High fashion, sleek design, and an inordinate number of flirtatious older men. These are the memories of Milan that have stuck with me since my first visit in 1999. Until relatively recently, however, daringly innovative cuisine was not among them. When I returned last autumn, I found that much had changed (although flirtatious older men remain ubiquitous). Over the last 15 years, Milan has transformed into a vibrant culinary destination, led by a new generation of young chefs turning out dishes that demonstrate the evolving history of Italian cuisine.

My first meal was at Il Luogo di Aimo e Nadia, which boasts two Michelin stars and a Relais & Chateaux award. A veritable institution, started over 50 years ago by husband-and-wife team Aimo and Nadia Moroni, the restaurant still occupies its original location in a residential area outside of the city center. Their daughter, Stefania, now manages the business and has made it her mission to uphold her family’s traditions in a modern way. In 2012, Stefania brought on board chefs Alessandro Negrini and Fabio Pisani to helm the kitchen and update the cuisine.

“It’s unusual to have two head chefs, but the different perspectives make the food more dynamic,” she says with a smile. “It was always this way with my parents.”

The cuisine that Negrini and Pisani create builds on Tuscan fundamentals but introduces contemporary techniques and sensibilities. Like their successors, the duo traverse the country to source outstanding ingredients like capers from Sicily, basil from Liguria, and sweet purple shrimp — served raw with ginger marinated in sunflower honey — from San Remo. Alongside Aimo e Nadia favorites such as Etruscan vegetable soup or spaghettone with Tropea onions are “raviolo” of squid-ink mousse, veiled in diaphanous strands of raw cuttlefish with pistachio mayonnaise and a sauce of scamorza cheese; and almond-crusted porcini mushrooms, dusted with cocoa powder and paired with wild blueberries.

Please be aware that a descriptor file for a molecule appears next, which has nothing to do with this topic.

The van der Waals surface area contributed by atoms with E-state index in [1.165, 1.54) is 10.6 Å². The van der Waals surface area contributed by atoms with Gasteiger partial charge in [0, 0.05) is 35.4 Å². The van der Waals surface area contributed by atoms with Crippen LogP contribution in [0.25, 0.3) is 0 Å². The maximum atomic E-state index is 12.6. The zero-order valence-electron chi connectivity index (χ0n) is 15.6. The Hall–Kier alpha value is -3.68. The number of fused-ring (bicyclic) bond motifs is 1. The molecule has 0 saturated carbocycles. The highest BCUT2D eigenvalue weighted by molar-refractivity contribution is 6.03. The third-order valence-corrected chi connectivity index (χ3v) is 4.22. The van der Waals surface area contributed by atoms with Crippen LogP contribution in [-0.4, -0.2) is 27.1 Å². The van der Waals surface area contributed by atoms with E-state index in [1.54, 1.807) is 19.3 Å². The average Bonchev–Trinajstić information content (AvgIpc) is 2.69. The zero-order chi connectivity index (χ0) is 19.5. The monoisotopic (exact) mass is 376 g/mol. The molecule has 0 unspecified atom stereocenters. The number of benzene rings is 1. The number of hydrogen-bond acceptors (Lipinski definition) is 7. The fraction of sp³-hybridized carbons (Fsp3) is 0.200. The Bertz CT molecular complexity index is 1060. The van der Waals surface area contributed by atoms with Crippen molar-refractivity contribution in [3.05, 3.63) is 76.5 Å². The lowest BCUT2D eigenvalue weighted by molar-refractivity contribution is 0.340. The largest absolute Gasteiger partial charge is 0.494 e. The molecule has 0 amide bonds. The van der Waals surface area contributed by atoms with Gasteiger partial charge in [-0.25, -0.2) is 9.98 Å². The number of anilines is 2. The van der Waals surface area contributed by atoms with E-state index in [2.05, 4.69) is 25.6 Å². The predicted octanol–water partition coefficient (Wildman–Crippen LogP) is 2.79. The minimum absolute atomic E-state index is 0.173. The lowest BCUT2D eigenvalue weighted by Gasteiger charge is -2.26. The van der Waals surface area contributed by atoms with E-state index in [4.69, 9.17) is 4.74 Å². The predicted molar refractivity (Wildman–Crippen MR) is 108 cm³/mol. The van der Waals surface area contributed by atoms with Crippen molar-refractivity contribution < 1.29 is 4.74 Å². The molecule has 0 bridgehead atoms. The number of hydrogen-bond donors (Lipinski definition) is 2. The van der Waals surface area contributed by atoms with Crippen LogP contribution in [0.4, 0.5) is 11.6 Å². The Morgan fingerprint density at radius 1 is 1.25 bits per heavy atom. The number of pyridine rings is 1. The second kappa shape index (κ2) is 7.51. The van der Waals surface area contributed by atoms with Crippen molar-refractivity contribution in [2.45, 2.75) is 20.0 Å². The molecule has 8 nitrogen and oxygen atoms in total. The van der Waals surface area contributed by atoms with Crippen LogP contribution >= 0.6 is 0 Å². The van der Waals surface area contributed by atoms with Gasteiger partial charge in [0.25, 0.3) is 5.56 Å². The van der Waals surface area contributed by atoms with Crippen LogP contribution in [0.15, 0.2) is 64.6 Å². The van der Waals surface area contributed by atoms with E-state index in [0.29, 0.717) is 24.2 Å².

Some of Milan’s most imaginative chefs hail from overseas. At Al Pont de Ferr, another eatery with a decades-long history, Uruguayan chef Matias Perdomo approaches Italian classics with wit and precision. A honeycomb-patterned slab of tripe brushed with Bolognese sauce is actually made of scallop, while a ruby-red onion petal is molded from sugar and filled with goat’s cheese and caramelized onion. Perdomo helped Al Pont de Ferr earn its first Michelin star in 2012, although the chef has recently announced that he will be leaving to open his own restaurant later this year.

In 2013, Al Pont de Ferr’s owner Maida Mercuri bought the space next door and opened Rebelot del Pont with Brazilian chef Mauricio Zillo as head chef. At Rebelot, dining is relaxed, and dishes are served tapas-style rather than as a tasting menu. Attention is given to the list of creative cocktails — which is appropriate since the restaurant has the atmosphere of a neighborhood bar, the kind of place where locals drop in for a drink after work and stay until midnight. Zillo’s cooking gives many reasons to linger. A dish of mussels with beans and pickled onions in tomato water shows the chef’s knack for delicacy and balance, and beef tartare with bone marrow and beet sauce offers both surprise and comfort.

Ristorante Tokuyoshi, Japanese chef Yoji Tokuyoshi’s eponymous new restaurant, opened in early February. Born and raised in Tottori Prefecture (although, apparently, with an Italian soul), Tokuyoshi spent the majority of his culinary career as the sous chef under Massimo Bottura at Osteria Francescana. The restaurant will feature a dining counter and custom-made Arita-yaki ceramics to bring a sense of Japanese omotenashi (hospitality) to his adopted home and cuisine. I haven’t had the chance to dine there yet, but if the preview dinner I attended at Tirpse in Tokyo is anything to judge by, this restaurant will be one to watch.